Setting up a tent in dry weather is preferable, but sometimes, you may be forced to set one up in the rain. This will make pitching your tent a little bit more challenging than usual. Follow our guide to setting up your tent in the rain to make sure that the inside of your tent stays dry.
Types of Tarps
These inexpensive types of tarpaulins are very accessible and can be found in most hardware stores. A 43 x 67-inch blue polyethylene tarp costs $1 to $2 and often features reinforced hems and quality eyelets that are positioned in peg and ratcheting locations. These blue tarps are made with durability in mind.
Footprint and ground cloths
These are tarps specifically made for tents. Most tent brands already have their own version of groundsheets, which often feature modern lightweight materials that are durable and can maximize resistance and drainage. Some quality footprints offer end loops on each corner to allow for a more secure ripstop pegging.
Things to Consider when Choosing Tarps
Your tarp should be a little bigger than your tent. However, going a bit too big can add extra weight and bulk to your pack, and a tarp that is too small will not protect your tent. That is why it is better to get a bigger tarp as you can always fold it if necessary.
You could also buy a footprint tarp that matches the shape and size of your tent. It may cost more, but it will save you time in sizing out a tarp.
Plastic is waterproof as it doesn’t have any pores through which water can seep. However, this material can be noisy and annoying.
Cheaper tarps are mostly waterproof, but not 100%, and can also get torn easily. Thus, a regular replacement is needed if you use yours often.
High-quality tarps feature breathability and are lightweight. So if you have the budget for it, you can definitely consider this option.
Aside from using tarps, another way of staying dry during your camping trip is by using waterproof spray on your tent to reinforce its water repellent barrier. But, does waterproof spray really work on tents?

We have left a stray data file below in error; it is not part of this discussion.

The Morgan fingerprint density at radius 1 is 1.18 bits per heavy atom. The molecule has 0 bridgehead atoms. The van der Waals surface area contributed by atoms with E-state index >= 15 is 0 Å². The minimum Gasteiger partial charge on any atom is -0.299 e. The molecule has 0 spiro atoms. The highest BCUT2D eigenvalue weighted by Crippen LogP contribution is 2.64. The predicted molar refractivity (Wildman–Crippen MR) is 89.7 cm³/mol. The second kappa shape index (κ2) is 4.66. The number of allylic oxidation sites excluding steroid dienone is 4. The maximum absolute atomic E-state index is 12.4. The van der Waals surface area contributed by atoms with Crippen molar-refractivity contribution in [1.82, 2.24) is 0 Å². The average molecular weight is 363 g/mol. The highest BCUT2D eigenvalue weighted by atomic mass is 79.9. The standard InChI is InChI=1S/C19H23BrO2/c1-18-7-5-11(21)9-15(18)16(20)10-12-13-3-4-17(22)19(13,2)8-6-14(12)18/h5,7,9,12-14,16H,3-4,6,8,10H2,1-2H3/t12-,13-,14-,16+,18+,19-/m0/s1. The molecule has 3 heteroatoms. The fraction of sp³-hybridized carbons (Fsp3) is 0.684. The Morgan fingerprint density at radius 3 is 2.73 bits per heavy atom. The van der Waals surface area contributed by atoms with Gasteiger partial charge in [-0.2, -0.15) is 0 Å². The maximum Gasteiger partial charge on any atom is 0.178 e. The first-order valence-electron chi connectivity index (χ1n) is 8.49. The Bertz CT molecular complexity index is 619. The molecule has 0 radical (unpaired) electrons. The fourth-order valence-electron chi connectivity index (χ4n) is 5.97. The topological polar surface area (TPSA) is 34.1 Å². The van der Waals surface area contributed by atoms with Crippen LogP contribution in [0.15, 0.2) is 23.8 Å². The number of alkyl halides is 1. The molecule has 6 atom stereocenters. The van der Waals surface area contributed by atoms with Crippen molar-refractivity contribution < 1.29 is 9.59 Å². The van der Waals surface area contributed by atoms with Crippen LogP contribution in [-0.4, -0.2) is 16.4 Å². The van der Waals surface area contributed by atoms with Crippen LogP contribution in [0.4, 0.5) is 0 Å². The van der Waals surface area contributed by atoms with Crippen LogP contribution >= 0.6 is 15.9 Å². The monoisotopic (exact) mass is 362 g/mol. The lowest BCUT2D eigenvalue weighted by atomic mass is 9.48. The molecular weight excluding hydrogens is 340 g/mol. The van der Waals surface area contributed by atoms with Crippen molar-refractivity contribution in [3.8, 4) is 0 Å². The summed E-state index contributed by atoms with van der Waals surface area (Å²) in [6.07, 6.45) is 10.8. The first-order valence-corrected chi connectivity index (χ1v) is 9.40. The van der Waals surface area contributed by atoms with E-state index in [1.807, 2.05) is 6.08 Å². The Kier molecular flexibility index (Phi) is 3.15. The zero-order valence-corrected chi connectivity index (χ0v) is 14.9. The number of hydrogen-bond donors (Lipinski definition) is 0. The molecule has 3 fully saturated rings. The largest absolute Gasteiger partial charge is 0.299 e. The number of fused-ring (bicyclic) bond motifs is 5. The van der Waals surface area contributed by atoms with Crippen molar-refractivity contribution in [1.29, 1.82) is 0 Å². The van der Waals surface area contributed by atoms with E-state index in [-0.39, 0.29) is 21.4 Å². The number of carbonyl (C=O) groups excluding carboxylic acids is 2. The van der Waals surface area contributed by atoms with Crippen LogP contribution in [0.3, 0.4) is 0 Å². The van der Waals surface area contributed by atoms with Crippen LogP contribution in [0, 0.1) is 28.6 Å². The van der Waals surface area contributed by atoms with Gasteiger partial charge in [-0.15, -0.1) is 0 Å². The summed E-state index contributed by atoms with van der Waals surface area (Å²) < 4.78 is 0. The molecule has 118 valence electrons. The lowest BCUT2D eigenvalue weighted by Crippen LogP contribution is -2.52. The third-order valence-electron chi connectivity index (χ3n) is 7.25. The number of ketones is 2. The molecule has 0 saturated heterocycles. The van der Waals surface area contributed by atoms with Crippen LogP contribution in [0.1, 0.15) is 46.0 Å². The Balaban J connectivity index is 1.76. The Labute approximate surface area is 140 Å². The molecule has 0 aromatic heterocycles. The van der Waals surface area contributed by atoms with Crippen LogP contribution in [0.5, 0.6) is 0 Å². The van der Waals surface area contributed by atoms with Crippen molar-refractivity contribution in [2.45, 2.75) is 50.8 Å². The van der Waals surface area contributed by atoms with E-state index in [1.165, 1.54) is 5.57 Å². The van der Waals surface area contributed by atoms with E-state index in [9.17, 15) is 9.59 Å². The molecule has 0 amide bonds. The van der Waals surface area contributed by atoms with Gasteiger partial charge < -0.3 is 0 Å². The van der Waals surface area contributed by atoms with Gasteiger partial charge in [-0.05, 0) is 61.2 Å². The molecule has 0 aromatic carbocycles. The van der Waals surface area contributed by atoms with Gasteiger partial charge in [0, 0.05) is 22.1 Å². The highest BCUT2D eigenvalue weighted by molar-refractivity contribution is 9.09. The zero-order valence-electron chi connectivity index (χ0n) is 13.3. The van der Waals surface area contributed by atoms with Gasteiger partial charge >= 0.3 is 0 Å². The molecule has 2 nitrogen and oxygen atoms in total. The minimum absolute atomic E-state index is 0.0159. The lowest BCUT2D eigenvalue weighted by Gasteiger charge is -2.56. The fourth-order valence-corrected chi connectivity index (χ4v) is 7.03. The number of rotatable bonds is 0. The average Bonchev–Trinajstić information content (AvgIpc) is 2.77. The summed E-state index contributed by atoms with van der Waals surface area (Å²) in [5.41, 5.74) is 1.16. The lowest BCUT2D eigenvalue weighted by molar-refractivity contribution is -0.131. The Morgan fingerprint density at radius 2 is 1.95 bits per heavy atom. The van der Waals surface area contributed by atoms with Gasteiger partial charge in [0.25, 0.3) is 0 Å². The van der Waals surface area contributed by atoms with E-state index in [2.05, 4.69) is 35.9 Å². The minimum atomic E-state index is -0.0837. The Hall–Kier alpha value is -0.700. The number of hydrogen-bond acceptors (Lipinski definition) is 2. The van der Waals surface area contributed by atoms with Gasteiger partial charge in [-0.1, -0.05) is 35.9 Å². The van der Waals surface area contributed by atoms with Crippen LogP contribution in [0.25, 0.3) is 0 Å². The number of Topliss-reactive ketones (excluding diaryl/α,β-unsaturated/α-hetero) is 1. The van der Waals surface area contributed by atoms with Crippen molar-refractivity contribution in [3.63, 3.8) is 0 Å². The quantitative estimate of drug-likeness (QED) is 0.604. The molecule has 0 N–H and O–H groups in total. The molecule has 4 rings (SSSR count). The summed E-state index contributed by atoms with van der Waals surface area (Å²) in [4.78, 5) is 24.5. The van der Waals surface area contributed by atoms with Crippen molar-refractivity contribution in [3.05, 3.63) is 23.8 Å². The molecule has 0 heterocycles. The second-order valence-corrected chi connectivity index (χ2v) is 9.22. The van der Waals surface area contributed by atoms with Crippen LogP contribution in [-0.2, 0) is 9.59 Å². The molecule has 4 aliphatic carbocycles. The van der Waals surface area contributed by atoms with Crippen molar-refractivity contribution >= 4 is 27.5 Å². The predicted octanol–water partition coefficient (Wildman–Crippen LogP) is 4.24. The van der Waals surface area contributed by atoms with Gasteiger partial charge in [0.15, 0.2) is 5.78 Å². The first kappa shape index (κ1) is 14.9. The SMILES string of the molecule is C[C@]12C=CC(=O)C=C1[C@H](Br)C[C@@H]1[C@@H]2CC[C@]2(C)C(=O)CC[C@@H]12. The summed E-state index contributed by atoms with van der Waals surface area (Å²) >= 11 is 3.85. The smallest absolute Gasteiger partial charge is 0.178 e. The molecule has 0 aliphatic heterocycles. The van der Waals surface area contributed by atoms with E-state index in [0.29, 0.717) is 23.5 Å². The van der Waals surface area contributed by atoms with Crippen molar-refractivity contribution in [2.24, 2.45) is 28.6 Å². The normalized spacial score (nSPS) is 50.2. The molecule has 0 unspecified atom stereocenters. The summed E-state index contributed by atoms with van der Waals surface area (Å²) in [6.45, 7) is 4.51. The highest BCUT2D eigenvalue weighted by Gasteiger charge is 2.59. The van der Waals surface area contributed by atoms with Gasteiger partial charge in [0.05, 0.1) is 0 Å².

Steps for Setting Up a Tarp Under Your Tent
Step 1: Clean
Before anything else, you need to clean your camping area. Get rid of anything that can puncture your tarp, such as pine needles, pine cones, sticks, and anything pointy or edgy.
Step 2: Setting Up
Open your tarp on the clean ground. If it is windy, put your bags on the opposite corners to prevent the tarp from getting blown away.
Step 3: Position
Position your tent where you want it to be and fold the corners if it is too big for your tent.
Step 4: Peg It Down
Once your tarp is in your preferred spot, start pushing the pegs in the corners. If the ground is a little hard, you may need to use a mallet or something similar to push them in without damaging them.
Step 5: Unpack the Tent
Once you are comfortable with the tarp’s placement, you can unpack the tent while making sure its edges are in line with the tarp. The closer, the better. However, this does not need to be exact. You can push in the tent’s pegs and make sure the tent is stable.
Step 6: Double-check
Make sure that none of the edges are seen from beneath your tent as this can cause the tarp to pool in the water underneath. If your tarp is bigger, you can fold it underneath the tent. Make sure to roll the edges outward, so that water can drain away, thus preventing creating a puddle underneath the tent.
Once you are comfortable with your tent and tarp, you are done!
Using a tent tarp is an extra step that can greatly impact your whole camping experience. Some campers often skip this equipment thinking that using it won’t really make any difference, but they are wrong. A tent tarp not only protects your tent, it protects you as well.
It’s amazing how a simple sheet of tarpaulin can greatly improve your camping experience. The next time you’re packing for a trip, do yourself a favor and pack your tent tarp along with the rest of your camping equipment.